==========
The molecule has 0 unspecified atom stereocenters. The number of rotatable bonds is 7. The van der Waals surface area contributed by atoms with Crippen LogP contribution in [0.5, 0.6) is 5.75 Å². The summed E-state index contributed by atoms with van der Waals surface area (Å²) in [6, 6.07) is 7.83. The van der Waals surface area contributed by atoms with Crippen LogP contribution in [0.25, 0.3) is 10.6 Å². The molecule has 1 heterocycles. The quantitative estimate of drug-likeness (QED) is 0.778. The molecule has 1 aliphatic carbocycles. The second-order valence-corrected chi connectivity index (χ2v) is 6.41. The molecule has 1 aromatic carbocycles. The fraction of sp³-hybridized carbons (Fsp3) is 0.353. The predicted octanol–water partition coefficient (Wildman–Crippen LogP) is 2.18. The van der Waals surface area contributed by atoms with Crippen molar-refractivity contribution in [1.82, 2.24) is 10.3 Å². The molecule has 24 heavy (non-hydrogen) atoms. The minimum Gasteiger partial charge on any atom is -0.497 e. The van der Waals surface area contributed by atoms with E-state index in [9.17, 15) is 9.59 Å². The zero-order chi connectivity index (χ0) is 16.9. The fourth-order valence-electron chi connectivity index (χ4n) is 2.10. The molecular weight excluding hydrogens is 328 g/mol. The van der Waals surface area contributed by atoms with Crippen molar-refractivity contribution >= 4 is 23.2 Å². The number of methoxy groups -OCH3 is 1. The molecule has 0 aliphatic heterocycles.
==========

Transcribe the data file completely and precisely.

The molecule has 0 unspecified atom stereocenters. The number of rotatable bonds is 7. The van der Waals surface area contributed by atoms with Crippen LogP contribution in [0.5, 0.6) is 5.75 Å². The summed E-state index contributed by atoms with van der Waals surface area (Å²) in [6, 6.07) is 7.83. The van der Waals surface area contributed by atoms with Crippen LogP contribution in [0.25, 0.3) is 10.6 Å². The molecule has 1 heterocycles. The quantitative estimate of drug-likeness (QED) is 0.778. The molecule has 1 aliphatic carbocycles. The second-order valence-corrected chi connectivity index (χ2v) is 6.41. The molecule has 1 aromatic carbocycles. The fraction of sp³-hybridized carbons (Fsp3) is 0.353. The predicted octanol–water partition coefficient (Wildman–Crippen LogP) is 2.18. The van der Waals surface area contributed by atoms with Crippen molar-refractivity contribution in [1.82, 2.24) is 10.3 Å². The molecule has 24 heavy (non-hydrogen) atoms. The minimum Gasteiger partial charge on any atom is -0.497 e. The van der Waals surface area contributed by atoms with E-state index in [9.17, 15) is 9.59 Å². The zero-order chi connectivity index (χ0) is 16.9. The fourth-order valence-electron chi connectivity index (χ4n) is 2.10. The molecular weight excluding hydrogens is 328 g/mol. The van der Waals surface area contributed by atoms with Crippen molar-refractivity contribution >= 4 is 23.2 Å². The number of methoxy groups -OCH3 is 1. The molecule has 0 aliphatic heterocycles.